Prevalence and correlates of common mental disorders among dental students in Brazil

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Public Library Science



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This study aimed to estimate prevalence of common mental disorders (CMD) and associated factors among dental students. In this cross-sectional study, 230 students answered a questionnaire and instruments to assess CMD (Self Reporting Questionnaire-20), hazardous alcohol consumption (Alcohol Use Disorder Identification Test), social support (Social Support Scale), perceptions of academic life (Dundee Ready Education Environment Measure), coping (Ways of Coping Inventory) and resilience (Resilience Scale). Bivariate analysis was conducted using the Chi-Square and Mann-Whitney tests. Logistic regression included all explanatory variables with p<0.20 in the bivariate analysis, besides sex and academic year. The explanatory variables were analyzed in five successive blocks (backward-stepwise), until all variables presented statistical significance in the final model (p<0.05). The prevalence of CMD was 45.2% (95%CI: 38.7-51.6), with no significant differences between sexes. Students with no extracurricular activities, who had negatively self-assessed their health status and their academic performance, were about four times more likely to present CMD, followed by receiving psychological or psychiatric treatment during university (AOR: 2.65; 95%CI: 1.1-6.1) and those with high scores for confrontive coping (AOR: 1.20; 95%CI: 1.0-1.4). Resilience was a protective factor for CMD among dental students (AOR: 0.93; 95%CI: 0.9-1.0). Aspects related to academic performance, health status and confrontive coping strategies were risk factors to students' mental health. Individuals with high levels of resilience showed lower prevalence of CMD. Further prospective studies could contribute to understanding the role of resilience among this population.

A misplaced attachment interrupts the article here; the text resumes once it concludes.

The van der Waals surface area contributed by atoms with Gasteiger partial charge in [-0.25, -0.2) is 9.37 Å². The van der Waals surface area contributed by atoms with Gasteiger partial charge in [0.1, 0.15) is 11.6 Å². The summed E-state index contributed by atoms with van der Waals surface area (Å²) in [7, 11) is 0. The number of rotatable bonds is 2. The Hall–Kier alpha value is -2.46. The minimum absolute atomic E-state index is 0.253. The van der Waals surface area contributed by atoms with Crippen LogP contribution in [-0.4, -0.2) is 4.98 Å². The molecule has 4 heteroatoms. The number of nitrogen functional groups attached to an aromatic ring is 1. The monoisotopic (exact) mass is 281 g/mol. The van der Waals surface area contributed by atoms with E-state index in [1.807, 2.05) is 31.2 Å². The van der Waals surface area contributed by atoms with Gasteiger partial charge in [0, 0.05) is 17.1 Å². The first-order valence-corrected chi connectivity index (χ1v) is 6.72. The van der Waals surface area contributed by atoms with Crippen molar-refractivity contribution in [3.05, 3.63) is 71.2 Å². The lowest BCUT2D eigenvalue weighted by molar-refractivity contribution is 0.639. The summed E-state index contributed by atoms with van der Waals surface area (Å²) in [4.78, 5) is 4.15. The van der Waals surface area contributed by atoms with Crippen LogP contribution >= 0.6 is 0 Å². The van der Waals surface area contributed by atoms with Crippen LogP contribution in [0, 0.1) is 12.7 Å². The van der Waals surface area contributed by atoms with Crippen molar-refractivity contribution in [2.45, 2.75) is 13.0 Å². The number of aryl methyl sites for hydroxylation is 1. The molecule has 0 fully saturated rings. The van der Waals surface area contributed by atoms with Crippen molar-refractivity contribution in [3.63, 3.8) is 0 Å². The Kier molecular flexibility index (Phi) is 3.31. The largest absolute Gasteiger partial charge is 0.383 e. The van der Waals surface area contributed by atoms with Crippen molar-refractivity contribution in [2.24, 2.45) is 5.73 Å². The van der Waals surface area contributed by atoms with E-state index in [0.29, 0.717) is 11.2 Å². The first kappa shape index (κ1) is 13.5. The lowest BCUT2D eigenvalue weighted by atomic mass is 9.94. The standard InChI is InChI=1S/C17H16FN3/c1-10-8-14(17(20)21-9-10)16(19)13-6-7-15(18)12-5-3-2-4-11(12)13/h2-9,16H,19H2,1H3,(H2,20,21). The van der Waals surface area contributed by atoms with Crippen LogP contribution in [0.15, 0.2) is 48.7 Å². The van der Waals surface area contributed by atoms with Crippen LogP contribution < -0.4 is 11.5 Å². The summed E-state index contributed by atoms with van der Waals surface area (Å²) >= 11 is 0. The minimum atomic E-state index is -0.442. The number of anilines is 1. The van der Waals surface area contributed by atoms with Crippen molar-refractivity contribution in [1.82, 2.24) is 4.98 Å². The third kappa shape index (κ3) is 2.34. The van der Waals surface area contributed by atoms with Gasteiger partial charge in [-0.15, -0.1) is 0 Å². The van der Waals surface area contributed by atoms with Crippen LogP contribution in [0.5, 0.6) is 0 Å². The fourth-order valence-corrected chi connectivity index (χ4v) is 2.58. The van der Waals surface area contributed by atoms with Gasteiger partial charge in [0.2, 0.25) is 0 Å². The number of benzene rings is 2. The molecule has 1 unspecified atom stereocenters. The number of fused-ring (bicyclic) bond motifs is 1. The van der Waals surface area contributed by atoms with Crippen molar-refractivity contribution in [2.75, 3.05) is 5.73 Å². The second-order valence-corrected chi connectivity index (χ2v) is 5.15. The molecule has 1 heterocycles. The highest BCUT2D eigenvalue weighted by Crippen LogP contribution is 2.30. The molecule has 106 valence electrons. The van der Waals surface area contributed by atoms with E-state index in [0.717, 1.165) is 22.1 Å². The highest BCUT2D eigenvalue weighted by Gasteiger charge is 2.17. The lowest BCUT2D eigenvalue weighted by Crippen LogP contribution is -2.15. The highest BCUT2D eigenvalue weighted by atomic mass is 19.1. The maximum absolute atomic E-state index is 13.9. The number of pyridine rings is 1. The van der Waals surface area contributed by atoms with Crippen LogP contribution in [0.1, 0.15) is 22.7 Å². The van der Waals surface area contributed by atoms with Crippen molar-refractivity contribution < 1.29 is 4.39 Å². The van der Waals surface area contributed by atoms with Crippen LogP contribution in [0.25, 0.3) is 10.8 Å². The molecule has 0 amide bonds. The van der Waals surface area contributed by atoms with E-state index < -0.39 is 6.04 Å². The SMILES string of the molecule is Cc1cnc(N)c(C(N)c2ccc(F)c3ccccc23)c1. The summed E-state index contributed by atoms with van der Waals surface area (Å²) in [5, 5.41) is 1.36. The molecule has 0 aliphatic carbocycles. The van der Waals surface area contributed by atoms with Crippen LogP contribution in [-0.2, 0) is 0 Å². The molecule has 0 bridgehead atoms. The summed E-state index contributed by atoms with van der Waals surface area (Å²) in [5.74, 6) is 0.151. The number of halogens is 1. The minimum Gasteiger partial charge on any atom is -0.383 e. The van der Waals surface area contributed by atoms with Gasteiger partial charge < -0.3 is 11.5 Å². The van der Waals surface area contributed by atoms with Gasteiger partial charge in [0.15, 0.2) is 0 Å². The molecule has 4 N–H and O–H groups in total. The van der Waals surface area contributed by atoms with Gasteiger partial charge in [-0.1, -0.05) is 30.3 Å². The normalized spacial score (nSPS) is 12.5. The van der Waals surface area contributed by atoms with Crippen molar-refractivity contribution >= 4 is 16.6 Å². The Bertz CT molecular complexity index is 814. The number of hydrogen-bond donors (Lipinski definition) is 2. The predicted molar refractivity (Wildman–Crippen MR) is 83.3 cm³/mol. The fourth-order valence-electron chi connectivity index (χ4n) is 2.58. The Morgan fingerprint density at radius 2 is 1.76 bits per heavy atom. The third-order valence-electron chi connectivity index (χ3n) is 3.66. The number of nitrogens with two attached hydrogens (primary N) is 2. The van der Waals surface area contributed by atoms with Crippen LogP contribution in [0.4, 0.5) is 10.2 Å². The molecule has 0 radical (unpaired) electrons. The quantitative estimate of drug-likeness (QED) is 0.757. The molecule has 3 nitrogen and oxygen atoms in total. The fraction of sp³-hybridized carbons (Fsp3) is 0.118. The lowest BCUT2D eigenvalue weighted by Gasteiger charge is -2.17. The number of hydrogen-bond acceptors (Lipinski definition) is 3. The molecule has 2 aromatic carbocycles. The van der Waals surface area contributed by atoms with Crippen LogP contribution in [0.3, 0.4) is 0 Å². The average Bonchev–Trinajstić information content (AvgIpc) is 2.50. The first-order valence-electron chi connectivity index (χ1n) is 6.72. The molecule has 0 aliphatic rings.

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Plos One. San Francisco: Public Library Science, v. 13, n. 9, 16 p., 2018.

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